Wednesday, July 30, 2014

Fine Day for Editing

This week has been dedicated to editing the seven completed biographies. Loyola has a Writing Center, which I suggest to all students to take advantage of, so I made an appointment. It sure does "take-a-village" when it comes to working on a project. Shout out to Shelby Scott at WTC's Writing Center for reviewing all seven biographies and giving fantastic feedback! Shelby suggested that we start by having her read out loud all the biographies, that way I can catch anything that sounds awkward (I can be very good at being awkward...). Luckily, there was not a ton of grammar mistakes and only a few awkward phrases. I had a few questions about formatting which caused more questions about the presentation of the biographies in the online exhibit. In order to be consistent and in case the biographies are split up, she suggested repeating titles/names/translations in all the biographies. I do not know how Professor Berger wants my work cited, and Shelby said that the kind of citation is up to Professor Berger's discretion. I have been very consistent in documenting where I found all the information on the Jesuits and Ramos family so citing should not be that hard. At the end of the appointment I asked Shelby if the biographies were "too dry" and monotonous because she was a blank slate to the information. She was very honest and said that the content was well done and the overall writing was solid. By no means does she thing that the biographies are "too dry" as she pointed out that I included personal facts and quotes beyond the basic information on each person. I was worried that  the biographies were going to be too much of date-location-date-blah-blah-blah, which like I have said before is NOT what I want to do. Also, Shelby said that the voice of the biographies are not my own, which is good because the composition should reflect each victim and be "their voice". Thanks Shelby!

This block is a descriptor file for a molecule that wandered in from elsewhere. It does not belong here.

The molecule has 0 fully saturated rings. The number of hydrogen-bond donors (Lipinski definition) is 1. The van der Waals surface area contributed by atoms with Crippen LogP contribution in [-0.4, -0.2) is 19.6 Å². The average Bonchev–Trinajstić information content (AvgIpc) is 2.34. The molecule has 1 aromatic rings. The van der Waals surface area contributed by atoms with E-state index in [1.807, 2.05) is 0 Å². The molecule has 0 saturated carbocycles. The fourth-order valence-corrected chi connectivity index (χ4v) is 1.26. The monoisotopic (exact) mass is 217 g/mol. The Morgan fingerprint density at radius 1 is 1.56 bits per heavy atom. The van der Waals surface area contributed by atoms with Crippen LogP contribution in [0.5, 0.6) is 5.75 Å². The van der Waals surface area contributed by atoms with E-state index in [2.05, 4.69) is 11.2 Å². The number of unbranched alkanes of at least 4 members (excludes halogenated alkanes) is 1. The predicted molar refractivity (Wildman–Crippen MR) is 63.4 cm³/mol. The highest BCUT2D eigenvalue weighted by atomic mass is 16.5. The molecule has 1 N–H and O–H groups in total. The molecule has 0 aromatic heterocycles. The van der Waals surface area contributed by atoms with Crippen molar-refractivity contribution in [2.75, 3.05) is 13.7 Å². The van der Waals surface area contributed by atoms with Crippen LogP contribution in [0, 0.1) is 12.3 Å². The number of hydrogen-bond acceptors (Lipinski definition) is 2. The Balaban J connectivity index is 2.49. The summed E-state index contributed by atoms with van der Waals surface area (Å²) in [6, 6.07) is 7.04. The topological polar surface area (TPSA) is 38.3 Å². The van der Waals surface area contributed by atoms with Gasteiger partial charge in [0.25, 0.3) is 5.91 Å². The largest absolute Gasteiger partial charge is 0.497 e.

Link to my Go-To for editing guidelines: Purdue OWL

It is a baby owl... Get it?

Now that the end of this internship is coming to an end, I have been reflecting more on what it means to be a historian. Just from these past two weeks of composing the biographies and now having them be edited and fine tuned, writing history really is a process. I remember many professors in my past classes ask "What is history? and how is history created?". Many say that history is written by the winners and those with the education and ability to record events. Although those are very well answers, to me I think it takes more than education and a pen and paper, it is the conviction or lack there of, of the historian who is writing history. What I mean by that is the relevance of information is up to the discretion of the reader/writer/observer and what he or she may find important or not, another person may very well think the opposite. For example, I think it is important to include facts such as Ellacu being an incredible soccer player or that Obdulio planted two yellow rose bushes for his wife and daughter to be information that ought to be included in their biographies. To me, those small pieces of information give a more complete picture of the individuals. My point is this- what is written as "history" does not give the entire picture, and how could it? It would be impossible to record every account of every person, but a lot sure does get lost. I want to make the audience aware that the Jesuits and Ramos family were more than victims who were killed, they were very involved people inside and out of their communities. They faced hardships and were living in a civil war. I could go on and on, but hopefully if you choose to read the biographies you will get a more complete picture.

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